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Herbal Medicine  (Fridays)

Herbal Medicine

 

Herbal medicine has been used for thousands of years across many different cultures. In recent years, there has been a resurgence of interest in herbal medicine due to, among other things, increasing resistance to many drugs used in orthodox medicine, and the side effects that often accompany them.

 

Herbal medicine is also known as phytotherapy, as it is a plant-based therapy. Some herbalists, including Deanne Greenwood, who works here at the Helston Chiropractic Clinic, call themselves Medical Herbalists to denote the fact that they hold a Bachelor of Science degree in Herbal Medicine, and are therefore trained in both medical and plant sciences. 

How does herbal medicine work?

 

The active ingredients found in the leaves, stems, flowers, berries, roots and bark of plants have many different properties. For example, they may be analgesic, anti-inflammatory, diuretic, laxative, stimulating or relaxing. Most plants have a number of different properties and therapeutic actions. Around 25% of pharmaceutical drugs in use today are derived from plants – but there is a big difference between using a synthetic version of a plant extract and using the whole plant!

 

Herbal medicine is holistic, which means that it supports the whole body, on a physical and emotional level, to effect healing. It aims to get to the root cause of ill health – rather than just treating the symptoms – and discover why a person has become ill. There are usually many factors involved.

 

Herbalists treat on an individual basis, as no two people are the same, physically or psychologically. This also explains why herbs recommended for one person may be different to those recommended for someone else, even though both people have been labeled with the same ailment!

 

Herbal medicine works hand-in-hand with dietary and lifestyle factors, which are at the very heart of good health and healing.

 

What can Herbal medicine be used for?

 

Herbal medicine can help relieve a wide variety of conditions affecting the digestive, respiratory, cardiovascular, musculoskeletal, reproductive, nervous and immune systems including

 

Heavy, painful periods, PMS, difficulties conceiving

 

Hot flushes and other symptoms of menopause

 

DEpression, anxiety, panic attacks, insomnia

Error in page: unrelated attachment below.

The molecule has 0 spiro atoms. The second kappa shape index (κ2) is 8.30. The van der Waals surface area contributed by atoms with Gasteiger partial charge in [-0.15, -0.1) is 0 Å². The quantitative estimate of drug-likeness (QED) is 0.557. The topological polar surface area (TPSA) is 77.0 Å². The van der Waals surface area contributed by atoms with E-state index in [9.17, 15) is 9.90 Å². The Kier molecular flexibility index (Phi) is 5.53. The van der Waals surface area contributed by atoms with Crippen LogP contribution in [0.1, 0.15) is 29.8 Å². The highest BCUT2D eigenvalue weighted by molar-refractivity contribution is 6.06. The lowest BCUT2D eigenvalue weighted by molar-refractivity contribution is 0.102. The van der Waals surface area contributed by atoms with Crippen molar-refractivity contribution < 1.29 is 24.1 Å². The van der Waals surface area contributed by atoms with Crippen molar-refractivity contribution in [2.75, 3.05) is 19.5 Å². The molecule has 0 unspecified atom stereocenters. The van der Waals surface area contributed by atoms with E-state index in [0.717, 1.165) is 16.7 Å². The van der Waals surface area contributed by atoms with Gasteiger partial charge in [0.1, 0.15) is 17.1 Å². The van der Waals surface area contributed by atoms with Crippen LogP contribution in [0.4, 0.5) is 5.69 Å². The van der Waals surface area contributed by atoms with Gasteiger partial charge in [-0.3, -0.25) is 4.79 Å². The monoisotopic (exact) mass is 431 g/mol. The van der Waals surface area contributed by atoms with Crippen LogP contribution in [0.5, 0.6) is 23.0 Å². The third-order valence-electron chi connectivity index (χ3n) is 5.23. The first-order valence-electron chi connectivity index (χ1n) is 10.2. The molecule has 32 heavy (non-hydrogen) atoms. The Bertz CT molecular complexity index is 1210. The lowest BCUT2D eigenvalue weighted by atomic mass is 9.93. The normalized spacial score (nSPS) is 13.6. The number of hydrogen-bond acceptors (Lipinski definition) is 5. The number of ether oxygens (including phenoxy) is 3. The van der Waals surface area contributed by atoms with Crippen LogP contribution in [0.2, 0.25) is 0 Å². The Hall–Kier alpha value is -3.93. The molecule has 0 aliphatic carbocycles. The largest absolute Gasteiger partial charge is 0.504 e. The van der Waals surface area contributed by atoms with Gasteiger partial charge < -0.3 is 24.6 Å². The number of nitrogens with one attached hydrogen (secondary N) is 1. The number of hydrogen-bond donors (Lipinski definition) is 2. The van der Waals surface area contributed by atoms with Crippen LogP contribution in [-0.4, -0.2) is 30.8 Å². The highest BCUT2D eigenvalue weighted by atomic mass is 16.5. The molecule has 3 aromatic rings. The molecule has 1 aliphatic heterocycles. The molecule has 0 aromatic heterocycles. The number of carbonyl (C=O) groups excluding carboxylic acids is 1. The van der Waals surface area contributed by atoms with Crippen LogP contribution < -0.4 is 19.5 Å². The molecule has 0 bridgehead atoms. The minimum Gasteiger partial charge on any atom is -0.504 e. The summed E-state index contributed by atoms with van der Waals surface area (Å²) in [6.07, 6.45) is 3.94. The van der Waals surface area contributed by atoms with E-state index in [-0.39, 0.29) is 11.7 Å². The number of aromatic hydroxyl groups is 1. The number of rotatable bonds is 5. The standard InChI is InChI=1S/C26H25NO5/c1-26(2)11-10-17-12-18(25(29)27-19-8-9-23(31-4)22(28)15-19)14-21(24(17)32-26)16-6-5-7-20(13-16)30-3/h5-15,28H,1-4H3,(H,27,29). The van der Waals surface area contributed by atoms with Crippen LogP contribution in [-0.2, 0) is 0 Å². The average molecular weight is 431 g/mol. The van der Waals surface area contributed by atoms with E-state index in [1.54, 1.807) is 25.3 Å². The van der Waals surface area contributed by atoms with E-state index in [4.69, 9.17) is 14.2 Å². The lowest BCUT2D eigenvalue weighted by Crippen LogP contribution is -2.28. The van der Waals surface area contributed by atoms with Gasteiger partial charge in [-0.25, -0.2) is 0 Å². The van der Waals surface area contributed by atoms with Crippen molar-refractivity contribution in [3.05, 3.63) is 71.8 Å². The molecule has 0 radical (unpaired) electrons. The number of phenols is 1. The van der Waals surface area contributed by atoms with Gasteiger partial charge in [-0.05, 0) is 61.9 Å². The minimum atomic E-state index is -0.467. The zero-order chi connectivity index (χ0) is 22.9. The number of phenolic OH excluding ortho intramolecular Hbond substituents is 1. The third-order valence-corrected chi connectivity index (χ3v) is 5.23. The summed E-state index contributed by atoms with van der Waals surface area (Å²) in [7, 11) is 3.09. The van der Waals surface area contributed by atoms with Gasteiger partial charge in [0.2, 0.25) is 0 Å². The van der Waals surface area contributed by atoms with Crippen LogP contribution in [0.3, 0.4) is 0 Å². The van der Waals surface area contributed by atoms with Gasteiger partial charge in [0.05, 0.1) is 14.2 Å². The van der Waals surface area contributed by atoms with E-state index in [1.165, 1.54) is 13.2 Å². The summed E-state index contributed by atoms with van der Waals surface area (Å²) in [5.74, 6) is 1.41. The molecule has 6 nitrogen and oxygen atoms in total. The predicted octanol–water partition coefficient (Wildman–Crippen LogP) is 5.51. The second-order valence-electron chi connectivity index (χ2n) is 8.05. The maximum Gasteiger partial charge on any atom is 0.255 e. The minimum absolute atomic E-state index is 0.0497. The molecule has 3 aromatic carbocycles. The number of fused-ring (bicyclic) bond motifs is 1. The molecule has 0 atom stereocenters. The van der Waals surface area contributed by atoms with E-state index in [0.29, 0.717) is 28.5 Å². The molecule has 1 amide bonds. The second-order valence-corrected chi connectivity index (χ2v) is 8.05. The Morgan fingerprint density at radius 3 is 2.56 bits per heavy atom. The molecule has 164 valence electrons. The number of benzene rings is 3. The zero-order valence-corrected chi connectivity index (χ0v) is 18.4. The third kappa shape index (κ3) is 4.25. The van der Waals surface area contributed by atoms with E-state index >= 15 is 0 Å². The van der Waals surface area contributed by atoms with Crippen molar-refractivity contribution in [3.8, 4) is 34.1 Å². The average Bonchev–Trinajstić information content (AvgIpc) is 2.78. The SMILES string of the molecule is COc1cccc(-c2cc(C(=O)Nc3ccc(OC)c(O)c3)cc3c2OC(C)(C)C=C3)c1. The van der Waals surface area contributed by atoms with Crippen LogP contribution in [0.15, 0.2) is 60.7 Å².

Arthritic and other musculoskeletal pain and inflammation

 

Bronchial congestion, sinusitis, hayfever

 

Constipation, flatulence, bloating, irritable bowel syndrome

 

Persistent coughs, colds and fatigue

 

Poor memory and concentration

 

Headaches, migraine, neuralgia, tinnitus

 

Skin conditions including psoriasis, eczema and acne

 

 

Herbal medicine can be used alongside conventional medication, and a qualified herbalist will be aware of any possible interactions.

 

 

Is there any scientific research to support herbal medicine?

 

There is an increasing amount of scientific evidence regarding the efficacy and safety of herbal medicine. Examples of positive clinical trials in recent years include:

 

 

  • St John’s wort for mild-moderate depression, premenstrual symptoms, wound-healing

  • Ginkgo biloba for senile dementia and Alzheimer’s disease, dizziness and tinnitus, memory

  • Black cohosh for menopausal symptoms including hot flushes

  • Boswellia for osteoarthritis

  • Willow bark for low back pain

  • Nettle for urinary problems associated with benign prostatic hyperplasia.

  • Hawthorn for reducing high blood pressure

For more information, please visit         www.deannegreenwood.com.

I also have a ‘satellite’ website dedicated to the menopause. My aim is to provide a source of information and advice regarding diet and lifestyle, as well as herbal remedies, to help you manage this natural transition in your life. You’ll find it at www.naturalhelpformenopause.uk

‘The menopause is kind of like the ocean… a sea of change. You have to roll with it as it ebbs and flows, explore its hidden depths, appreciate its breadth and all the new and exciting places it could take you.’